Donalyn Miller

Summer to Write are- I talked about this with groups. I often imagine this- the key to our students reading achievement success is sitting locked up inside our schools unused by the children for three months of the year. And then we're shocked that they don't read over the summer. So, we're already- we're going to lose books and every school I've ever talked to that does some sort of mass check out, they don't lose any more books over the summer than they lose during the school year. And librarians will tell you that. And honestly, think it's down to- I think Colby and I said this, Game Changer would rather lose a book than lose a child. And that is what the stakes are at this point. I also think that beyond, I think talking with our public library systems about this issue is something that we can do. I do feel that they must be talking about it at a national level or why else would these large public library systems all over the country, across regions be waving their library fine program? So, I feel like a lot of them are having that level of a conversation, but it's also that bridge between the community and the schools. So how can our administrators, our school leaders, our district level administrators, our school superintendents, our campus principles; how can they be talking to the Lions Club and the Better Business Bureau and the Methodist Church lady circle, and whoever else it is in our community? How are we talking to these community groups who often are involved in philanthropy and supporting our communities and let them know how vital this issue is? Because I have had the opportunity to talk to some groups like that in my work and they're often shocked that it’s as bad as it is. They don't realize how bad it is, so they don't realize how much it affects kids and their community. And so, I think there's a lack of awareness at a community level as this issue is even as egregious as it is. So, how are we getting to our local business and our parents, our caregivers, our community leaders and talking to them about it? I don't think individuals- just can't necessarily take that on it's a system-wide issue. That's kind of the point. It's kind of the reason Colby and I wrote the book. It’s that right now, our current system of increasing children's book access is resting on individual teachers, librarians, parents, and administrators and their communities trying to make it work. If we don't talk at a system-wide level, the system is not going to change.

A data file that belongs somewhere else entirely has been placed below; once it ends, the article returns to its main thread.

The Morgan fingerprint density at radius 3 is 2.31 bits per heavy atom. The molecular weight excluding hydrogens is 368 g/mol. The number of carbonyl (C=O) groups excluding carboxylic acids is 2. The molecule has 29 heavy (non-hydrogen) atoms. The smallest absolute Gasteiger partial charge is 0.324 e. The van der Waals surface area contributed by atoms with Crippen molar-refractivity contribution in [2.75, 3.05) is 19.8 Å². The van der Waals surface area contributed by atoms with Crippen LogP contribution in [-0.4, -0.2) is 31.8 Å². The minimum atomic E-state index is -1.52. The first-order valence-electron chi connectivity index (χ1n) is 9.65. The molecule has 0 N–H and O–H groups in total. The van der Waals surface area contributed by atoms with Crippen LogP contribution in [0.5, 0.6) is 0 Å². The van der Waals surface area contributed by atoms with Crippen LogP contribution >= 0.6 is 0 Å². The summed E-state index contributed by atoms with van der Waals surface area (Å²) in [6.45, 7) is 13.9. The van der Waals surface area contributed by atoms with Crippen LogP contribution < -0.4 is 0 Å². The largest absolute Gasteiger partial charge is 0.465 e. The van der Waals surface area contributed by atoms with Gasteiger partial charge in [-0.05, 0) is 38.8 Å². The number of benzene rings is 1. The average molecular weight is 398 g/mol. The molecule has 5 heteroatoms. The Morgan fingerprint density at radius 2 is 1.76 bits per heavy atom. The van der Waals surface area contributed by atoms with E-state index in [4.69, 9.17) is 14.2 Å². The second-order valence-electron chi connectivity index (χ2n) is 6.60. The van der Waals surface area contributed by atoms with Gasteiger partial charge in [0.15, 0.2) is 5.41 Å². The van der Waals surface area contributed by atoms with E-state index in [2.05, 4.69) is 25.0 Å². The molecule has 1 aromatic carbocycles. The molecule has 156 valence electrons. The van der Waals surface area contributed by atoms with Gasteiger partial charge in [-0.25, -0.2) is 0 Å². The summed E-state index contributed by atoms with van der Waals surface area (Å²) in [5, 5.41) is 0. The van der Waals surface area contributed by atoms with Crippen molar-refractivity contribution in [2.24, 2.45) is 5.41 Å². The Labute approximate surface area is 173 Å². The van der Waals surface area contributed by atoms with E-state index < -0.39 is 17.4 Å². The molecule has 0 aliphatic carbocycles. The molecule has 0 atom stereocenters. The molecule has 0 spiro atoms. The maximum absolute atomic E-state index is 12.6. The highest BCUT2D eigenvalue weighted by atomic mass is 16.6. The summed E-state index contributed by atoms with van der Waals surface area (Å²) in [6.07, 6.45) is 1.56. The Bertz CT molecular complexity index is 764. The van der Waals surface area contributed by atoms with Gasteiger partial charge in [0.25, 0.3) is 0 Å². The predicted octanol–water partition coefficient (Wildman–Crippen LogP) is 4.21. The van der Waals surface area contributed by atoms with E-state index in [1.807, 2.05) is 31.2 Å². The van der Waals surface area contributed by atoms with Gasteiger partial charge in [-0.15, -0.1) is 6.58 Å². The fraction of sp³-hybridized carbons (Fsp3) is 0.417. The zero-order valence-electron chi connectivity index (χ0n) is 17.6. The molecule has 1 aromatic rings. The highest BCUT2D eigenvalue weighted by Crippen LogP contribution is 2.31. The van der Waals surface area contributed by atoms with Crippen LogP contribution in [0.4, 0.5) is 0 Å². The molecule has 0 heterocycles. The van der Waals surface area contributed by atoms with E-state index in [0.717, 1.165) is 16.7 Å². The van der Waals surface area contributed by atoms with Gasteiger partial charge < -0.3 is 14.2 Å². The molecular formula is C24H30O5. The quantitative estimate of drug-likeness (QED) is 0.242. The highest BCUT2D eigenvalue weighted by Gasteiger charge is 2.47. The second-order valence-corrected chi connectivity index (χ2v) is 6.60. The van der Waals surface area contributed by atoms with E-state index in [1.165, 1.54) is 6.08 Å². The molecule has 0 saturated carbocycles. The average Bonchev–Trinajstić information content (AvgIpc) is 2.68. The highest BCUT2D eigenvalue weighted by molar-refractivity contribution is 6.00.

Molly Ness

I'm so glad that you bring up the lack of awareness around this issue. I consider myself pretty well red in reading research and current trends in literacy education and to come to a 2019 article by Susan Newman, which points out just the overwhelming number of book deserts and the fact that 32 million kids in 2019 in our country don't have access to books. Not only is it inexcusable, but it's to me, so surprising that this is not- these are not sophisticated services that we’re talking about. This is not giving kids access to mental health professionals with sophisticated backgrounds or difficult to identify. In terms of just access and the fact that we're still facing this is what really prompted me to start this podcast, as a way to have that national conversation about this- is an issue so what are we going to do about it?

 

Donalyn Miller

Well there's a beautiful school that I'm working in- in another state and I mean it's an old school. It's the only school in the community. They are in a real book desert. Must like Colby is. And I'm helping the librarians- are- we are cleaning that library and getting rid of this old stuff because it gives them the illusion that they have books. Someone walks by and sees the library's got books on the shelf, and they were like well all those books, there will- the librarians are going through those books and really looking at them and they're finding all sorts of really interesting books. One of the finds- that we found was that etiquette book for young ladies but the copyright date of 1958. And I said, do you know from ten feet away that looks like a book, but when we get up close to it- what I can guarantee you that that book has not been checked out for any other reason than ironically in the past 40 years. Somebody checked it out to make fun of it. I guess what they have across- one whole wall in that library, rows and rows of chromebooks, so it's not always a funding issue. We always hear, I'm not saying that the kids don't need the chromebooks because of course we need the technology too, but it's a lack of priority setting in that case.

 

Colby Sharp

We have chromebooks and astro-turf football fields all over this country.